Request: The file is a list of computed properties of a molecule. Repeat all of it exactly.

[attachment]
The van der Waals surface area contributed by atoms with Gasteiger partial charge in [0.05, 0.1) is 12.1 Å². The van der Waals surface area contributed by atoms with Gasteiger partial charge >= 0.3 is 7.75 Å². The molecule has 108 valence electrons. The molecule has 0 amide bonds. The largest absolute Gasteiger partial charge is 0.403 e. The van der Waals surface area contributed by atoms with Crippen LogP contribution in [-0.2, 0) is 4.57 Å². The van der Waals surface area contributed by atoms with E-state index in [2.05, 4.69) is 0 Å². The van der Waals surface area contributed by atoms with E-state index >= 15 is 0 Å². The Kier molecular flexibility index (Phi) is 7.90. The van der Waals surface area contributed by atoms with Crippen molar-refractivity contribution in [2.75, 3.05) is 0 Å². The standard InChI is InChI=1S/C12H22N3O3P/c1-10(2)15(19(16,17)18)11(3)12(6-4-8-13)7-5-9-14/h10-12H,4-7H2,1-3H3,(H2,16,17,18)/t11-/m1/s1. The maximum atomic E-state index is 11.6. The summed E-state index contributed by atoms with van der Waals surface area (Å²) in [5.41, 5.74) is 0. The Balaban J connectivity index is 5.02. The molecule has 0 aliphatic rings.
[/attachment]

The van der Waals surface area contributed by atoms with Gasteiger partial charge in [0.05, 0.1) is 12.1 Å². The van der Waals surface area contributed by atoms with Gasteiger partial charge >= 0.3 is 7.75 Å². The molecule has 108 valence electrons. The molecule has 0 amide bonds. The largest absolute Gasteiger partial charge is 0.403 e. The van der Waals surface area contributed by atoms with Crippen LogP contribution in [-0.2, 0) is 4.57 Å². The van der Waals surface area contributed by atoms with E-state index in [2.05, 4.69) is 0 Å². The van der Waals surface area contributed by atoms with E-state index >= 15 is 0 Å². The Kier molecular flexibility index (Phi) is 7.90. The van der Waals surface area contributed by atoms with Crippen molar-refractivity contribution in [2.75, 3.05) is 0 Å². The standard InChI is InChI=1S/C12H22N3O3P/c1-10(2)15(19(16,17)18)11(3)12(6-4-8-13)7-5-9-14/h10-12H,4-7H2,1-3H3,(H2,16,17,18)/t11-/m1/s1. The maximum atomic E-state index is 11.6. The summed E-state index contributed by atoms with van der Waals surface area (Å²) in [5.41, 5.74) is 0. The Balaban J connectivity index is 5.02. The molecule has 0 aliphatic rings.